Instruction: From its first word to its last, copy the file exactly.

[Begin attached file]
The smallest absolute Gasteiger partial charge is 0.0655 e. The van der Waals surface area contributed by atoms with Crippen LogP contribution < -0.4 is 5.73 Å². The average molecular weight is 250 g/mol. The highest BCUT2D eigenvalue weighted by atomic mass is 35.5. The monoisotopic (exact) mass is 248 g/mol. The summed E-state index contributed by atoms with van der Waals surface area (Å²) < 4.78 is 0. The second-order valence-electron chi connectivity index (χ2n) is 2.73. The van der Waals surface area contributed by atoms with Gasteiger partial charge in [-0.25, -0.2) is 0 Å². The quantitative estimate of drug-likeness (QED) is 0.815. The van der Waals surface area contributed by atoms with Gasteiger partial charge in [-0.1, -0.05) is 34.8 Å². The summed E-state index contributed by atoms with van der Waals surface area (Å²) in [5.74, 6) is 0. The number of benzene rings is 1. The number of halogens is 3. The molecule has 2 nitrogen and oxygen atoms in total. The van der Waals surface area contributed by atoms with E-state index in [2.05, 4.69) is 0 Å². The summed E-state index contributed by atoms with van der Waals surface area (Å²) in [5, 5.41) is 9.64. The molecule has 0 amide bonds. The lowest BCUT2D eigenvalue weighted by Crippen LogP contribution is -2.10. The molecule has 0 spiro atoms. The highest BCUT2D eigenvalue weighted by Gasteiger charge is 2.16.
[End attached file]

The smallest absolute Gasteiger partial charge is 0.0655 e. The van der Waals surface area contributed by atoms with Crippen LogP contribution < -0.4 is 5.73 Å². The average molecular weight is 250 g/mol. The highest BCUT2D eigenvalue weighted by atomic mass is 35.5. The monoisotopic (exact) mass is 248 g/mol. The summed E-state index contributed by atoms with van der Waals surface area (Å²) < 4.78 is 0. The second-order valence-electron chi connectivity index (χ2n) is 2.73. The van der Waals surface area contributed by atoms with Gasteiger partial charge in [-0.25, -0.2) is 0 Å². The quantitative estimate of drug-likeness (QED) is 0.815. The van der Waals surface area contributed by atoms with Gasteiger partial charge in [-0.1, -0.05) is 34.8 Å². The summed E-state index contributed by atoms with van der Waals surface area (Å²) in [5.74, 6) is 0. The number of benzene rings is 1. The number of halogens is 3. The molecule has 2 nitrogen and oxygen atoms in total. The van der Waals surface area contributed by atoms with E-state index in [2.05, 4.69) is 0 Å². The summed E-state index contributed by atoms with van der Waals surface area (Å²) in [5, 5.41) is 9.64. The molecule has 0 amide bonds. The lowest BCUT2D eigenvalue weighted by Crippen LogP contribution is -2.10. The molecule has 0 spiro atoms. The highest BCUT2D eigenvalue weighted by Gasteiger charge is 2.16.